A single-family house outside Las Vegas, Nevada, designed by assemblageSTUDIO. A mesh-covered second story sits above the solid walls of the house’s first floor and cantilevers beyond it to create a shaded patio appropriate to the desert climate. Tresarca is a showcase of organic, nevada haven Tresarca is a sophisticated, modern structure with formal drought-resistant gardens desert oasis modern design that fuses function and form.
The homeowners enlisted the expertise of interior designer Stephen Mitchell of DESIGNLUSH and architect Eric Strain of assemblageSTUDIO, who says that in a bid to avoid the verbose, the overdone and the processed, design simplification was embraced for this new build. “The forms represent a simple life, not one adorned with the glitz and glamour favoured by the gaming establishments of this valley or the large, overdone homes that line our streets, but one in which every detail matters,” says Eric.
This innovative family home has four bedrooms and bathrooms, three powder rooms, a great room, office, gym, entertaining room, media room, wine room and family room. The idea was for Tresarca to have continuous flow from inside to out and, as such, it has extensive outdoor areas including a rooftop deck, four exterior courtyards and Natural light filters in beautifully through large windows that show off the spectacular views of the surrounding desert environment a pool.
“The materials are kept clean and to a minimum,” says Eric. “This project is special as there is a blurring of the line between inside and out… space is not determined by the enclosure but through a new idea of space extending past perceived barriers into an expanded form of living indoors and out.”
The home’s landscaping features a formal drought-tolerant design made for seasonal change, with signature object trees spread throughout the front yard. Once past the entry gate and into the property’s first court, there is an immediate sense of escape owing to a cooling of the area from the shading of the structure above and the more lush landscape variety. In fact, all of Tresarca’s courtyards are designed to shade and protect so that the owners can enjoy being outside despite the hot and dry climate.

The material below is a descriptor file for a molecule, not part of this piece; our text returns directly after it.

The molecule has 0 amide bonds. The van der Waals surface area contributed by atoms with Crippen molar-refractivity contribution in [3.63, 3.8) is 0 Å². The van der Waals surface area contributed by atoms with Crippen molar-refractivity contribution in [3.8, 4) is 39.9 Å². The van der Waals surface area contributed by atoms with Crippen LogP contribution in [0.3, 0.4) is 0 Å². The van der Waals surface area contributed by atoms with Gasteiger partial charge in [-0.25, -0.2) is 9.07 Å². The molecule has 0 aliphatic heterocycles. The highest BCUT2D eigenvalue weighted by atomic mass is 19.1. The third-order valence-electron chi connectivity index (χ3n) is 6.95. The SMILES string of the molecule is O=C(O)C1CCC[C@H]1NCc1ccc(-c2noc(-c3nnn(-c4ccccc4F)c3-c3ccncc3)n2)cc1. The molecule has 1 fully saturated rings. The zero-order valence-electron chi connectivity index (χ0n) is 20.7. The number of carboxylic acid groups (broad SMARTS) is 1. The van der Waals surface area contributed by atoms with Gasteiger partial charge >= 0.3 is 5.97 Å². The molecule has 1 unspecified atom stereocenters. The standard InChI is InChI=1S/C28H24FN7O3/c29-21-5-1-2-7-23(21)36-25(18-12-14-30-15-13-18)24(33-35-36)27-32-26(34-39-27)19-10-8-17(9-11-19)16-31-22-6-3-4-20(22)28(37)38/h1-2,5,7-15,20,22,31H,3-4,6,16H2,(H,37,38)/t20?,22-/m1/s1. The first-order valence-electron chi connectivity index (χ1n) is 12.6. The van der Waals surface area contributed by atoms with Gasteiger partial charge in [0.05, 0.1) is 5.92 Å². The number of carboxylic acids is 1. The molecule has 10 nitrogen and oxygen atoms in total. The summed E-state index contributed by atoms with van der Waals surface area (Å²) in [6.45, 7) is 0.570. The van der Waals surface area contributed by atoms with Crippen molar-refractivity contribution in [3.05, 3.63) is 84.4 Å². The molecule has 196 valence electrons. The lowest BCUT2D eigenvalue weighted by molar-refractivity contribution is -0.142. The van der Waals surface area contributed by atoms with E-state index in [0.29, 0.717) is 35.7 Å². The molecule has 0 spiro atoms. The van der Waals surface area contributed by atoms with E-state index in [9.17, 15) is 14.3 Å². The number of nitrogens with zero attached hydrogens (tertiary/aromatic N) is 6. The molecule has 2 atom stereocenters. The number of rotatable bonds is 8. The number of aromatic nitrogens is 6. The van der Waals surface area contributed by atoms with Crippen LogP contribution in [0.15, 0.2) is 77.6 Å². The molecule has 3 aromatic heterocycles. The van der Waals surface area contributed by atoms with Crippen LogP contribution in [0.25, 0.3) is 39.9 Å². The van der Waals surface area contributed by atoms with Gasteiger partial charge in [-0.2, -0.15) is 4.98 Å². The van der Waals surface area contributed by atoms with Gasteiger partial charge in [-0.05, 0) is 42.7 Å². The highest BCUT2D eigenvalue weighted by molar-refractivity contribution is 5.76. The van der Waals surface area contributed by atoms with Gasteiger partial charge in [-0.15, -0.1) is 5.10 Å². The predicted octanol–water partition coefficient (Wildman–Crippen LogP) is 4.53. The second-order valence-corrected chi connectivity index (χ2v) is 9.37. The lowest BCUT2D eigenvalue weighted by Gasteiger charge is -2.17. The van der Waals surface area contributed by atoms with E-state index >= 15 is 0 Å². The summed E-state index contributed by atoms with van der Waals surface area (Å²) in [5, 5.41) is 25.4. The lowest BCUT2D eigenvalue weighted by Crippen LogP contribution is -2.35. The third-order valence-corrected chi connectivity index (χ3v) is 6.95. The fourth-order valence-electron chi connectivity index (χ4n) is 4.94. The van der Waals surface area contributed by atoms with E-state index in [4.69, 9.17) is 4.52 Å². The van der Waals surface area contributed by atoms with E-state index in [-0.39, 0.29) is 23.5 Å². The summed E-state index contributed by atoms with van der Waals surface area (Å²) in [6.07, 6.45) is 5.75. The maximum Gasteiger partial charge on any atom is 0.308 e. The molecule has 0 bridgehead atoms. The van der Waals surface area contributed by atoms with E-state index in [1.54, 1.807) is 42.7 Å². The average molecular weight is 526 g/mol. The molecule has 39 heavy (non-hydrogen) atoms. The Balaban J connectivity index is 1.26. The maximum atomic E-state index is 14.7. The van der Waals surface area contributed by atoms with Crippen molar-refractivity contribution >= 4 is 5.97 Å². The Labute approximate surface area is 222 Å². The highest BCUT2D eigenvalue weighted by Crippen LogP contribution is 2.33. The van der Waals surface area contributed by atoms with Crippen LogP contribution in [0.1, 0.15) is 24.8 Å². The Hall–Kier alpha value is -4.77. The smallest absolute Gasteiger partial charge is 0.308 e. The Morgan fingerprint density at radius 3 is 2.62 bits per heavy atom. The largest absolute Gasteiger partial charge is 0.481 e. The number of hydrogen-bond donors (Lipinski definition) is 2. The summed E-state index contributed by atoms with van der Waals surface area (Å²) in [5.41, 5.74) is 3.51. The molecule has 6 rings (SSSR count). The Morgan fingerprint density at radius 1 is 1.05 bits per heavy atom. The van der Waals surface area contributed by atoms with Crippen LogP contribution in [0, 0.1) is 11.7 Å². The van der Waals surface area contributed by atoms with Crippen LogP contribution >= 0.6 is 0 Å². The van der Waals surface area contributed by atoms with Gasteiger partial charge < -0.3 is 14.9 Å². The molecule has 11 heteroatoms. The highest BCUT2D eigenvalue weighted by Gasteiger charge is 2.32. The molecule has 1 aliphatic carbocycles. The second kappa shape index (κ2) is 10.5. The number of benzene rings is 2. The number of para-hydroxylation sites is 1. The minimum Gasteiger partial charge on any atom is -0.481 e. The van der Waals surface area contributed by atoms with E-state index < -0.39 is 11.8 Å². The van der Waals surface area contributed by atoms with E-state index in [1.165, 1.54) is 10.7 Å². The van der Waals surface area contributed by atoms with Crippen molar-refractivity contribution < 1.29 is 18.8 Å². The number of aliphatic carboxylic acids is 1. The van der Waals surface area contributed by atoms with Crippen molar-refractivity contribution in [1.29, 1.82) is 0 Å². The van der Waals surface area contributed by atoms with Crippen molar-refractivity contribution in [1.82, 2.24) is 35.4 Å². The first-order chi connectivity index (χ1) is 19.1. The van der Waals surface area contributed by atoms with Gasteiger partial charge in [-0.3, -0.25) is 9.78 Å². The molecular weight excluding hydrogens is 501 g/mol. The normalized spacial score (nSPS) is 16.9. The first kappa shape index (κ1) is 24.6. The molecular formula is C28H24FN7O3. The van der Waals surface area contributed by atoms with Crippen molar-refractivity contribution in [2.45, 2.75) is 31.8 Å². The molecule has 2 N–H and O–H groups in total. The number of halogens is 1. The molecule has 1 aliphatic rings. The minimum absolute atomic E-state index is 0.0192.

- The wire mesh that forms the exterior of the home provides protection from the harsh sun as well as an interesting play of shadows. The shapes take on an organic feel, with subtle angles and the form of the mesh appearing like a chunk of rock. “The desert floor and nearby Red Rock Mountain formations gave inspiration to the mesh screen,” says Eric. “The screen became an important juxtaposition to the simple rectilinear forms hidden beyond.”
“The mesh screen idea came from looking at various shadow patterns in the desert and the idea of the cracked desert floor,” said principal Eric Strain. On a practical level, the screen catches heat before it reaches the bedrooms, allowing daylight to filter in without raising the interior temperature. Aesthetically, “the idea was that the home sits at the base of the Red Rock Mountains, the background scenery is the stratification and the layering of the Red Rock Mountains,” – said Strain.
Tresarca has been developed around a simple expression of forms and materials. Separated into functions, the forms create opportunities for protected courtyards, cross circulation within all the spaces and the penetration of indirect natural light. Glamour and glitz have been substituted with meaningful purpose.
Nevada is a state of two worlds, one of glitz and glamour on the Las Vegas Strip which seeks to transplant imagery from around the globe to mesmerize the minds of 40 million tourists. While the latter develops its architecture from local materials, whose vernacular represents function over form.
At Tresarca, the materials develop a layering of mass as you move from the basement to the private realm. Each layer is representational of the stratification of the nearby Red Rock Mountains. Change of materials provides the variety of textures associated with the rock formations. Crevices between the masses form an oasis where landscape and water cool the space. The mesh screen provides both a protection from the harsh sun on the interior spaces and a play of shadows among the forms.
Blurring of the line between inside and out has been established throughout this home. Space is not determined by the enclosure but through the idea of space extending past perceived barriers into an expanded form of living indoors and out. Even in this harsh environment, one is able to enjoy this concept through the development of exterior courts which are designed to shade and protect. Reminiscent of the crevices found in our rock formations where one often finds an oasis of life in this environment.
Project name: Tresarca House
Location: Las Vegas, Nevada, United States
- Type By Characteristic: Contemporary House, Luxury House
- Type By Site: Desert House
- Type By Size: Large House – (more than 650 sqm)
- Type By Materials: Plaster / Mortar / Masonry House
Project Area: 727 sqm / 8,000 sq.ft
Completion Year: 2011
Client / Owner / Developer: Private
Architects: assemblageSTUDIO – 817 S Main St #200, Las Vegas, NV 89109, United States
Interior designer: Designlush – 200 Lexington Ave # 415, New York, NY 10016, United States
Design Principal: Eric Strain, AIA
- Drew Gregory, Clemente Cicoria, CJ Hoogland, Tony Diaz, Leon Cifala, Rene Smith, Rachel Tarr
Landscape Architect: Chris Winters/ assemblageSTUDIO
Lighting Artist: Annika Newell – Ambient Strata
General Contractor: Unique Custom Home
Structural Engineer: Mendenhall Smith Engineering
MEP/FP Engineer: Wright Engineers
Blackened Steel Panels: JD Stairs
Wire Mesh: Western Group, JD Stairs
Kitchen Cabinets: Bulthaup
Text Description: © Courtesy of assemblageSTUDIO, Designlush, homeanddesign, archpaper
Images: © assemblageSTUDIO, Designlush, Bill Timmerman, Zack Hussain